Having finally climbed the mountain last season, the Serra Padres now have the hardware to accompany their legacy.
For all the greats that have worn the blue and gold, last year was by far the best season in terms of results in Serra football history, winning an outright West Catholic Athletic League title for the first time since 1979 and the first state championship in program history, the CIF Division 2-AA title.
As great programs always do, the Padres come back this season with no shortage of experience, headlined by quarterback Luke Bottari. At 5-foot-10, he’s not a prototypical quarterback, but his strength and accuracy are up there with the best of them. He completed an unheard-of 203 of his 282 passes as a junior, racking up 2,768 yards and 25 touchdowns.
The rapport that Bottari has with head coach Patrick Walsh has been remarkable. Walsh knows a thing or two about being undersized, standing at just 5-foot-6 and getting one offer out of high school, but that offer got him to San Jose State.
“Hopefully some team takes the risk, and they’ll learn quickly that it’s not a risk,” said Walsh of his quarterback. “We have what God gives us, and while Luke isn’t the biggest guy, he’s got a great arm and great heart.”
Bottari made regional headlines last year as the founder of the nonprofit initiative Play4Prevention, a suicide awareness campaign. Those leadership skills are apparent on the field, as he runs a dynamic offense that cycles through formations faster than most other high school teams. Even with play calls coming from the sideline, the Padres jump through all sorts of different sets, including empty backfields, bunched receivers, trips and jumbo backfields, including a double-wing formation they call “Raider” that’s been excellent in short-yardage situations.
The role of power back in those formations typically goes to E.J. Lahlouh, who ran for eight touchdowns as a junior but is known much more for his defensive prowess, which has earned him a scholarship offer from Davidson. Even with teams specifically directing plays away from him, he always seems to be at the center of the action.
“He’s got an amazing sense of the field,” said Walsh. “He’s the perfect MIKE linebacker.”
With returning leaders in Bottari and Lahlouh, the senior class will be expected to lead the transition for a group that does welcome in a host of newcomers, including 10 new starters on defense.
“We’re looking for guys who got some reps last year to transition into starting roles,” said Walsh.
With players like running back Isiah Kendrick (College of San Mateo) and receiver/defensive back Patrick Nunn (Washington State) graduating, the reigning champs will be asking players who spelled those stars off the bench to step into a greater role. Nate Sanchez will have a bigger role to fill in the secondary and receiving corps, David Coker will be the lead rusher and Damon Lewis, who was called up to kick as a freshman, will be asked to chip in on offense, defense and special teams.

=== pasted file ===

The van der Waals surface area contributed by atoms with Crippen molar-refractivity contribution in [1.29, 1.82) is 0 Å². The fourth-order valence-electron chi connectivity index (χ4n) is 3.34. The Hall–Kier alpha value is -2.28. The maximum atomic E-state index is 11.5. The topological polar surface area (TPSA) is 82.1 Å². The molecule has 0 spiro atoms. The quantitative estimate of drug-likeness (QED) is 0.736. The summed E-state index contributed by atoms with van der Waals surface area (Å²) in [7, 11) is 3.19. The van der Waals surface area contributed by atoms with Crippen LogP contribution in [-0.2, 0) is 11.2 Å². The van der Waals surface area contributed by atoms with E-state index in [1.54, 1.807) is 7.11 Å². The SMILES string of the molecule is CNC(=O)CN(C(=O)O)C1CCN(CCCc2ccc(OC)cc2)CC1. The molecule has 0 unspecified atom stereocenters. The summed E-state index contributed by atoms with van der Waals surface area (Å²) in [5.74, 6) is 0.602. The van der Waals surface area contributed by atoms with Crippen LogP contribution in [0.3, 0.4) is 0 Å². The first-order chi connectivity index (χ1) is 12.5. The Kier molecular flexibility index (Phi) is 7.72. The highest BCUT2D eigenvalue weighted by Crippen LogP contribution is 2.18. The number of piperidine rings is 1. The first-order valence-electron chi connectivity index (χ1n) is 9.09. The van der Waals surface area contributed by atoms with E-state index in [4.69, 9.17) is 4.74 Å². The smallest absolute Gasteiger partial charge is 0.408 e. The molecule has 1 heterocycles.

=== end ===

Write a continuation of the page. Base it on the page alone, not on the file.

Malakai Rango, who made a name for himself with a kickoff return touchdown in the CCS Championship win over St. Francis, will be more prominently featured. Michael Churich, formerly a backup quarterback, has transitioned to play wide receiver and tight end, and with his 6-foot-6 frame, he’ll be a tough one to cover. Nusi Malani, who was called up from junior varsity last year, impressed when UCLA-bound Atonio Mafi was injured, will start in the trenches.
If there’s one spot where the Padres won’t have significant returning experience, it’s on the line. Malani is recovering from a knee injury and will likely miss nonleague play, meaning the Padres will be facing even stiffer tests from a grueling nonleague schedule.
“We like to play great teams from the start,” said Walsh. “If you don’t do that and schedule easy games, you show up to play Mitty or Bellarmine and find weaknesses you didn’t know about. This provides a window for us to learn about ourselves.”
They’ll kick off on Saturday night with a neutral-site game against St. Francis as part of the Honor Bowl, where they’ll face Southern California powerhouse Gardena-Serra, the alma mater of Adoree Jackson. Other nonleague games include a home opener against Elk Grove and a trip to Pittsburg to face a team that’s beaten the Padres in each of the last two years.
WCAL play opens with a trip to Mitty and a home game against Bellarmine, and the always-difficult trip to Valley Christian is on October 12. The final game of the season could very well decide the title, as the Padres will host St. Francis on November 3.
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